oceans and data

Social networks to help the world's oceans

Ocean ecosystems are in decline. In a new relationship published in late April in the Journal of Marine Sciences of the International Council for the Exploration of the Sea (ICES), marine conservationists and data professionals from IBM reveal new ways in which technology and social networks could change the way ocean data is shared to transform ocean management practices.
Cow can we reduce the waste of data to help manage the world's oceans? Knowing that the three main barriers to data sharing and use are downloading, aggregation and navigation. There are technical and cultural solutions that could break down these barriers and be implemented in the context of a combinatorial machine (shown as a wheel below) that itself provides a platform for discovering and accessing data from many different tools and applications.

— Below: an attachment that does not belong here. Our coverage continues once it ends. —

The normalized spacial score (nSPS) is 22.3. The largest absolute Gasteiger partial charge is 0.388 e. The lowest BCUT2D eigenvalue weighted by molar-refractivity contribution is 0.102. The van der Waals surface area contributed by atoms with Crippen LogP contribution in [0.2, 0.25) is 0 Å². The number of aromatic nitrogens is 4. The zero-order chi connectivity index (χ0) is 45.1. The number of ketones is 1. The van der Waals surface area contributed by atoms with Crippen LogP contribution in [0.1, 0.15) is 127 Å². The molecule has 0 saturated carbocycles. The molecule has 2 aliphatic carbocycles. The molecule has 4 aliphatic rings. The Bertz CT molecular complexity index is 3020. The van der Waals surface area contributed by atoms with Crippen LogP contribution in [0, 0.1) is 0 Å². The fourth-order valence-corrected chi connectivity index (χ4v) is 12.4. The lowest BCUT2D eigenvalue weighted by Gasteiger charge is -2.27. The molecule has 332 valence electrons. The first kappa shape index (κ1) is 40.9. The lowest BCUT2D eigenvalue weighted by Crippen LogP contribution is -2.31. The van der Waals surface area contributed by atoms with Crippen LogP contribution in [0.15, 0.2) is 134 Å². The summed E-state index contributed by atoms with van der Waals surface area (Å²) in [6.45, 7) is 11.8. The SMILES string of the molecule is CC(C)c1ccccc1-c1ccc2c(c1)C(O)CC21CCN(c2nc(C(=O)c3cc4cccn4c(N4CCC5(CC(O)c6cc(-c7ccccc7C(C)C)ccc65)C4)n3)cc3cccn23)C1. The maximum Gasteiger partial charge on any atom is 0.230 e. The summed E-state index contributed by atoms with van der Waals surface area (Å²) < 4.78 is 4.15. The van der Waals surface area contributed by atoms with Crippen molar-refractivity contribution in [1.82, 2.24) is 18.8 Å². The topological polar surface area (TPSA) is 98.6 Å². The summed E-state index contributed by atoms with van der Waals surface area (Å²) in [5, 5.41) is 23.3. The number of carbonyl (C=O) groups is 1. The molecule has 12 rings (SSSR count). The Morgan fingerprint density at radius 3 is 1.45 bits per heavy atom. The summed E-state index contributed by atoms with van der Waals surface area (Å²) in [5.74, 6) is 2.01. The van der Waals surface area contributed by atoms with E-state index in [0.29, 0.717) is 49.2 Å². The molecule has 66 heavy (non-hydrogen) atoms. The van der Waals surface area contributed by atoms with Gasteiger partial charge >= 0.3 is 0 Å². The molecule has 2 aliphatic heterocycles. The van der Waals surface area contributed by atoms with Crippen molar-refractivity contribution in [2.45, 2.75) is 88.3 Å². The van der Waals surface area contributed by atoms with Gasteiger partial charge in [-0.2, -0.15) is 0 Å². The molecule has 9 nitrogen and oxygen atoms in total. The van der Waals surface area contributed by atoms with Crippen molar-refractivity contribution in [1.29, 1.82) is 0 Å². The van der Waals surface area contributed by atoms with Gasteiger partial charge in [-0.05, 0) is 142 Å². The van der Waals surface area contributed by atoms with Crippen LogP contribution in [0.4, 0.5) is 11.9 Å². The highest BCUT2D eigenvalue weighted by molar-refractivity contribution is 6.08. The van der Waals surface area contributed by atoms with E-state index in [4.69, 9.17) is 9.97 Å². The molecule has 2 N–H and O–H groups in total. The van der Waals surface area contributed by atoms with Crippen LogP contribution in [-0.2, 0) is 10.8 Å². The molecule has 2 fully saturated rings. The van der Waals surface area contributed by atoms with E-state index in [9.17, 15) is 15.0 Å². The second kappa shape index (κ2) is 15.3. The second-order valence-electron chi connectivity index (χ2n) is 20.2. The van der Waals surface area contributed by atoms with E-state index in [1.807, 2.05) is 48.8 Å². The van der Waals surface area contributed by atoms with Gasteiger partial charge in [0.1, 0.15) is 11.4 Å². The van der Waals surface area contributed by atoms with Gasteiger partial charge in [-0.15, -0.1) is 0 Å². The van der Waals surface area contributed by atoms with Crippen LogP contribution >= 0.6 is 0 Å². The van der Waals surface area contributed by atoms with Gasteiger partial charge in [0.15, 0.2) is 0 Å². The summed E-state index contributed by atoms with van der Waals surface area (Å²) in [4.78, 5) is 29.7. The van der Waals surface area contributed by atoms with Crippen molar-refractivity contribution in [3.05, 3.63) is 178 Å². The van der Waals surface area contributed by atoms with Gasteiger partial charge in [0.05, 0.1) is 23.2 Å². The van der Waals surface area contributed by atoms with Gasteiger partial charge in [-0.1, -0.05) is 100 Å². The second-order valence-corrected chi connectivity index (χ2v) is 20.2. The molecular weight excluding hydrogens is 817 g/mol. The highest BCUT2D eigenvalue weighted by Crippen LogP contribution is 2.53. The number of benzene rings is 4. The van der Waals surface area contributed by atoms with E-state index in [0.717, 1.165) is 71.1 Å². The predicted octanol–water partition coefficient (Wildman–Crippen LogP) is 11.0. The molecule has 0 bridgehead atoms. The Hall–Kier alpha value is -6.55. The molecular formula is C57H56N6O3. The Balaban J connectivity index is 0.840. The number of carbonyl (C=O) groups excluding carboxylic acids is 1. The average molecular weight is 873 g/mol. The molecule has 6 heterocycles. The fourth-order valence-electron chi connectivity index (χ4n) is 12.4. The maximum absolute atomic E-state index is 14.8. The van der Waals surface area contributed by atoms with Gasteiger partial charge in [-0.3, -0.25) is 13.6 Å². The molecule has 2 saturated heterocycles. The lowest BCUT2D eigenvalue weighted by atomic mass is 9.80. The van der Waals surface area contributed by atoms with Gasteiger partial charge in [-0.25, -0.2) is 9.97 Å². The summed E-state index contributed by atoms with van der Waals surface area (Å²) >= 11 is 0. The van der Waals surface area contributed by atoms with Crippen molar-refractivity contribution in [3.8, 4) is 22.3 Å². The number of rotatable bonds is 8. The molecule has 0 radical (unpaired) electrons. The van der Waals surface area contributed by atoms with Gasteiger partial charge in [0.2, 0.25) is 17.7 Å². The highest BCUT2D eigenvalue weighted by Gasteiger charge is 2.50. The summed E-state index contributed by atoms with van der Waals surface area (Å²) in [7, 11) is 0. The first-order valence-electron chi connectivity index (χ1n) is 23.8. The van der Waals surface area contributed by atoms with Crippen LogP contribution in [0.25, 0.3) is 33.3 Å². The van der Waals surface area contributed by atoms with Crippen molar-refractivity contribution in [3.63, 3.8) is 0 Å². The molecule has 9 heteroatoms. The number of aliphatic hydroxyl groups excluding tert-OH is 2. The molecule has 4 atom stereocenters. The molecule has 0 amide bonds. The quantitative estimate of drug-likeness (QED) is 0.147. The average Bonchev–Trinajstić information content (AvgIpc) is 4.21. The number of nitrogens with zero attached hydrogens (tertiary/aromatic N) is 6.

The future health of the oceans and the planet depends on the ability to coordinate effective action to address the causes of environmental degradation. Improving access to and use of data will greatly enhance the ability to plan, implement and monitor the impacts of management policies, while enabling the scientific community to continue its studies of our environment.
Ilustration: © Vanessa González-Ortiz

Declining ocean ecosystems

Conservation and management of the oceans is not keeping pace with the rapid evolution of our planet. (1). Many marine mammals are struggling to survive (2), Fish populations continue to decline and coral reef ecosystems are dying. (3). Hypoxic zones are spreading (1) and plastics have infiltrated almost all parts of the marine environment (4). Climate change and local stressors have profound impacts on ocean socio-ecological systems. (5).